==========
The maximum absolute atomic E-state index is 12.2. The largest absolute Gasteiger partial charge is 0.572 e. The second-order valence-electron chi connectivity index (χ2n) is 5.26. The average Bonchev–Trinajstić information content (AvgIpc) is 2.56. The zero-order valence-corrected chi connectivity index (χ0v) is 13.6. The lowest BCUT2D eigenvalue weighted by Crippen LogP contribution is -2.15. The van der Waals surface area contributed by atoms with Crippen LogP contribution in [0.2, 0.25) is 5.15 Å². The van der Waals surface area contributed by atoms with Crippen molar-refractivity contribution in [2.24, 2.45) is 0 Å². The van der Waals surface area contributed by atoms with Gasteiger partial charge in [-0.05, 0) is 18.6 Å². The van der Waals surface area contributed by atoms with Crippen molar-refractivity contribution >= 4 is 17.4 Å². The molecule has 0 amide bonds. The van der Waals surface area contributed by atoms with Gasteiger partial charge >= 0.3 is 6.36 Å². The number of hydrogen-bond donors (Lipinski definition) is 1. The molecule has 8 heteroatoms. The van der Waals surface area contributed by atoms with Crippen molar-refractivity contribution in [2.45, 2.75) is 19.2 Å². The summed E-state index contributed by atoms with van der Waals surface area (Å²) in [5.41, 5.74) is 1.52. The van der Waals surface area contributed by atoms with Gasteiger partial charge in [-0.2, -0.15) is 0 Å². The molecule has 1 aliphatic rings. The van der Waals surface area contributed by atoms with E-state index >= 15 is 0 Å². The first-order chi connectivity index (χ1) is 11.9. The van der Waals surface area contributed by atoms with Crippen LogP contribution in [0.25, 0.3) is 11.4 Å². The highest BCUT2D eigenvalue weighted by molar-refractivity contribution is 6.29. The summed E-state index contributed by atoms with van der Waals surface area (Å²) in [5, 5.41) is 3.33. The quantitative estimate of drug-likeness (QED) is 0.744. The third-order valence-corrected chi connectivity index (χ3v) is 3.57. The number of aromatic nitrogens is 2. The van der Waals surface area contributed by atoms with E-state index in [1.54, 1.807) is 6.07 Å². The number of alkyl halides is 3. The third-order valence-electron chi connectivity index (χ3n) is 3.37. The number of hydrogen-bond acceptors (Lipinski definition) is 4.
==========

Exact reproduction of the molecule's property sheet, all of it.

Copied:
The maximum absolute atomic E-state index is 12.2. The largest absolute Gasteiger partial charge is 0.572 e. The second-order valence-electron chi connectivity index (χ2n) is 5.26. The average Bonchev–Trinajstić information content (AvgIpc) is 2.56. The zero-order valence-corrected chi connectivity index (χ0v) is 13.6. The lowest BCUT2D eigenvalue weighted by Crippen LogP contribution is -2.15. The van der Waals surface area contributed by atoms with Crippen LogP contribution in [0.2, 0.25) is 5.15 Å². The van der Waals surface area contributed by atoms with Crippen molar-refractivity contribution in [2.24, 2.45) is 0 Å². The van der Waals surface area contributed by atoms with Gasteiger partial charge in [-0.05, 0) is 18.6 Å². The van der Waals surface area contributed by atoms with Crippen molar-refractivity contribution >= 4 is 17.4 Å². The molecule has 0 amide bonds. The van der Waals surface area contributed by atoms with Gasteiger partial charge >= 0.3 is 6.36 Å². The number of hydrogen-bond donors (Lipinski definition) is 1. The molecule has 8 heteroatoms. The van der Waals surface area contributed by atoms with Crippen molar-refractivity contribution in [2.45, 2.75) is 19.2 Å². The summed E-state index contributed by atoms with van der Waals surface area (Å²) in [5.41, 5.74) is 1.52. The van der Waals surface area contributed by atoms with Gasteiger partial charge in [-0.2, -0.15) is 0 Å². The molecule has 1 aliphatic rings. The van der Waals surface area contributed by atoms with E-state index >= 15 is 0 Å². The first-order chi connectivity index (χ1) is 11.9. The van der Waals surface area contributed by atoms with Crippen LogP contribution in [0.25, 0.3) is 11.4 Å². The highest BCUT2D eigenvalue weighted by molar-refractivity contribution is 6.29. The summed E-state index contributed by atoms with van der Waals surface area (Å²) in [5, 5.41) is 3.33. The quantitative estimate of drug-likeness (QED) is 0.744. The third-order valence-corrected chi connectivity index (χ3v) is 3.57. The number of aromatic nitrogens is 2. The van der Waals surface area contributed by atoms with E-state index in [1.54, 1.807) is 6.07 Å². The number of alkyl halides is 3. The third-order valence-electron chi connectivity index (χ3n) is 3.37. The number of hydrogen-bond acceptors (Lipinski definition) is 4.